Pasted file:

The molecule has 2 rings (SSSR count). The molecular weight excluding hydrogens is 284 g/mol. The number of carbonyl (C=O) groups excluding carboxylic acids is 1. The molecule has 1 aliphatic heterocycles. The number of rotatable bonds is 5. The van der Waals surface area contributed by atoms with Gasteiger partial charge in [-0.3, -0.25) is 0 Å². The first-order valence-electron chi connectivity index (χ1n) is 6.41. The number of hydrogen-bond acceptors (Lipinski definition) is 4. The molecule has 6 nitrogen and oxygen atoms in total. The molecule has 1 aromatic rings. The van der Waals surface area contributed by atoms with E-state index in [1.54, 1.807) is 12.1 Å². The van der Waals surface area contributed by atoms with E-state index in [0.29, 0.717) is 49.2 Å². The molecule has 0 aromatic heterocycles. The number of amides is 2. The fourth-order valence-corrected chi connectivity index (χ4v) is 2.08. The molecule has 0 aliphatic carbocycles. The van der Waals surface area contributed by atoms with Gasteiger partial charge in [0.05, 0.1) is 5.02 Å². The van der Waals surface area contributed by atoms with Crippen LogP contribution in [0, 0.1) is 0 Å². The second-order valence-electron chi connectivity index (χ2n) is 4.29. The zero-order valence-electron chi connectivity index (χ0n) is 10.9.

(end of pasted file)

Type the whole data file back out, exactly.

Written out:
The molecule has 2 rings (SSSR count). The molecular weight excluding hydrogens is 284 g/mol. The number of carbonyl (C=O) groups excluding carboxylic acids is 1. The molecule has 1 aliphatic heterocycles. The number of rotatable bonds is 5. The van der Waals surface area contributed by atoms with Gasteiger partial charge in [-0.3, -0.25) is 0 Å². The first-order valence-electron chi connectivity index (χ1n) is 6.41. The number of hydrogen-bond acceptors (Lipinski definition) is 4. The molecule has 6 nitrogen and oxygen atoms in total. The molecule has 1 aromatic rings. The van der Waals surface area contributed by atoms with E-state index in [1.54, 1.807) is 12.1 Å². The van der Waals surface area contributed by atoms with E-state index in [0.29, 0.717) is 49.2 Å². The molecule has 0 aromatic heterocycles. The number of amides is 2. The fourth-order valence-corrected chi connectivity index (χ4v) is 2.08. The molecule has 0 aliphatic carbocycles. The van der Waals surface area contributed by atoms with Gasteiger partial charge in [0.05, 0.1) is 5.02 Å². The van der Waals surface area contributed by atoms with Crippen LogP contribution in [0, 0.1) is 0 Å². The second-order valence-electron chi connectivity index (χ2n) is 4.29. The zero-order valence-electron chi connectivity index (χ0n) is 10.9.